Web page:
BERRYVILLE — Various options will be made available to help students without home internet service complete their online studies when the new school year starts Sept. 8, the Clarke County School Board learned Monday night.

As a result of the COVID-19 pandemic, middle and high school students in Clarke County Public Schools will learn 100% virtually, the board decided last week. They will use both synchronous and asynchronous techniques. Synchronous learning occurs in real time — students and teachers interact in a specific virtual place, through a specific online medium, at a standard time. Asynchronous learning involves students completing tasks on their own at different times and locations.

Elementary students can participate in a virtual academy or they can attend classes at their schools two days a week and do asynchronous learning on the other three days.

Students at all grade levels will need the internet either to regularly participate in classes online or periodically download assignments and learning materials.

“We know we’re going to have to be flexible” with students when they are learning asynchronously, said Cathy Seal, the division’s curriculum and instruction director.

Students without Chromebooks can be loaned one. Parents should first contact their child’s principal, who will put them in touch with a library media specialist, said Assistant Superintendent Rick Catlett.

Chromebooks will be necessary for certain lessons and tests, said Instructional Technology Supervisor Patrick Hausammann.

“Internet cafés” will operate from 5-7 p.m. Mondays and Wednesdays at Boyce Elementary School and 5-7 p.m. Tuesdays and Thursdays at Clarke County High School. Students won’t be able to do lessons there, but they can download assignments or upload completed work.

Public Wi-Fi will continue to be available around the clock at Johnson-Williams Middle School. The signal will be transmitted to the rear parking lot and front bus loop. Students will be able to sit in their vehicles and download and return assignments or check their school-related emails.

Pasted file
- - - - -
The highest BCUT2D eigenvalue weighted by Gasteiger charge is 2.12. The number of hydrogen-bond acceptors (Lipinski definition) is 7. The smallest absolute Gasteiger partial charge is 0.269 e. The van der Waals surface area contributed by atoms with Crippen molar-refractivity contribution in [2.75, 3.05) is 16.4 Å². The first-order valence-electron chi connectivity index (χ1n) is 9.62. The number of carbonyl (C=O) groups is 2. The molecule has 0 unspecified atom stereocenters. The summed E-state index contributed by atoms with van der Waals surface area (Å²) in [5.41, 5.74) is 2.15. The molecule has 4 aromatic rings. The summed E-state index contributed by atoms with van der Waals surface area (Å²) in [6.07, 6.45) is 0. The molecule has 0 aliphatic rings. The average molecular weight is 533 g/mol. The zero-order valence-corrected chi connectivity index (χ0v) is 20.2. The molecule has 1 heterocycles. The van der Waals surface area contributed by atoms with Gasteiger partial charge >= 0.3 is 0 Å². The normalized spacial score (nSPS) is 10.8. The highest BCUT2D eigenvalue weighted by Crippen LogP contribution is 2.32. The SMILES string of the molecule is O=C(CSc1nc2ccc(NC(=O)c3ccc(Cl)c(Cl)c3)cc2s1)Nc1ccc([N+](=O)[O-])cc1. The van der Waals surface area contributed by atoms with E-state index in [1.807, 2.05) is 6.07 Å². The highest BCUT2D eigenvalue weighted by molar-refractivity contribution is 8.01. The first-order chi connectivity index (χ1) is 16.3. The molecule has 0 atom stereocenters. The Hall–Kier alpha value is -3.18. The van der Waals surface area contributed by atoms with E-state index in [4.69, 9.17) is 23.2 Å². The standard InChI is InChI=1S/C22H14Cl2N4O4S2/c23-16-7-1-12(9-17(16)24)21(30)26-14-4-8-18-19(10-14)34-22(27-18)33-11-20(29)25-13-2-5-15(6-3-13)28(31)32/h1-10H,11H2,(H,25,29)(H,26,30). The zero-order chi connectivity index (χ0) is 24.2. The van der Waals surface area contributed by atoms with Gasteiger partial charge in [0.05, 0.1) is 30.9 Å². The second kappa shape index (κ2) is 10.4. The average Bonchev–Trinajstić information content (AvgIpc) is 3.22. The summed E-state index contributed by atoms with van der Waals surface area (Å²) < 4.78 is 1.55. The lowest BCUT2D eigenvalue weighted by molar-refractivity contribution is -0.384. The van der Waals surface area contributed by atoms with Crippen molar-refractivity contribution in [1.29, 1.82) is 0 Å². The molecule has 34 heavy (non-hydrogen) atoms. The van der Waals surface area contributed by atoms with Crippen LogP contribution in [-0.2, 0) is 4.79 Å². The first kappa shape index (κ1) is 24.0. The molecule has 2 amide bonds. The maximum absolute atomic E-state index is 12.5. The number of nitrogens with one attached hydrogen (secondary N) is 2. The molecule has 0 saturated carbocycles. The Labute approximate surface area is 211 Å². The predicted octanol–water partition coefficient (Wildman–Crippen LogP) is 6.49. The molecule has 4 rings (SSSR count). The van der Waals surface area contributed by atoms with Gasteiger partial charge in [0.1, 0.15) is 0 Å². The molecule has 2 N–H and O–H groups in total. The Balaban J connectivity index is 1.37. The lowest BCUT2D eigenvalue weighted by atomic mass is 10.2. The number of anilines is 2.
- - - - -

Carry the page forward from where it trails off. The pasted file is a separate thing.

The Wi-Fi network name is EnGenius 2.4GHZ, and no password is required. However, the school division is not guaranteeing the quality of the signal or network speed.

A second public Wi-Fi site is to be established at Boyce Elementary. The school division is working with county officials to establish other Wi-Fi sites elsewhere, Seal said.

Also, the division has purchased Kajeet hotspots to loan to students without internet access. Hotspots won’t support streaming or live instruction, but they will provide access to Google services, including Google Classroom.

Having access to a strong wireless internet signal is necessary to use a hotspot, according to Seale.

Two websites have been set up to help students and parents understand technology-related matters. They are:

https://clarke.k12.va.us/administration-1/technology/cpps-community-learning-resources, and

https://clarke.k12.va.us/administration-1/technology/access-to-technology-wifi

Daily class attendance and engagement in learning activities online will be monitored, Catlett said. Administrators will handle any student’s prolonged “lack of engagement,” he said.

Seale said that when students are in classes, teachers will focus on in-person learning and not online lessons to give them a break from staring at computer screens.

Similarly, students learning entirely online will have learning activities they can do away from the computer. Middle and high school students will have 15 minutes between classes to stretch their legs or rest, according to Debbie Biggs, supervisor of secondary curriculum and instruction.

A full summary of how the learning options will be conducted is on the school division’s website at clarke.k12.va.us. Go to the school board section, click on “school board” and then “board meeting agendas, packets and minutes.” Then go to the Aug. 24 meeting agenda. The summary is under item 6 (unfinished business) at “Update on Return to School Planning.”

Information also will be emailed to parents, officials said.

— Contact Mickey Powell at mpowell@winchesterstar.com

(2) comments

Chupacabra

Will the webcams be required to be on during instruction time? They'll need to be to prove attendance by the student. Streaming video will really put a huge strain on throughput. Kids and teachers should be in school. Period. Teachers don't want to be there, then fire them and hire ones that will show up to work. Healthcare professionals have to show up to work in person, so do first responders, restaurant workers, soldiers, security guards, etc. Time to pull up your big boy or big girl britches and get back to work.

Historian

Teachers I have interacted with want to be there. They also want to be safe. This notion of "getting back to work" is false narrative. The teachers I know were working their tails off this Spring and this Summer and they are working hard now to get ready for this Fall. They will teach in-person if that is the decision, but they are asking for this consideration, they aren't the ones deciding if school buildings open or not. Maybe instead of insulting teachers we can empathize. Society tears them down enough already, we can be the positive change.

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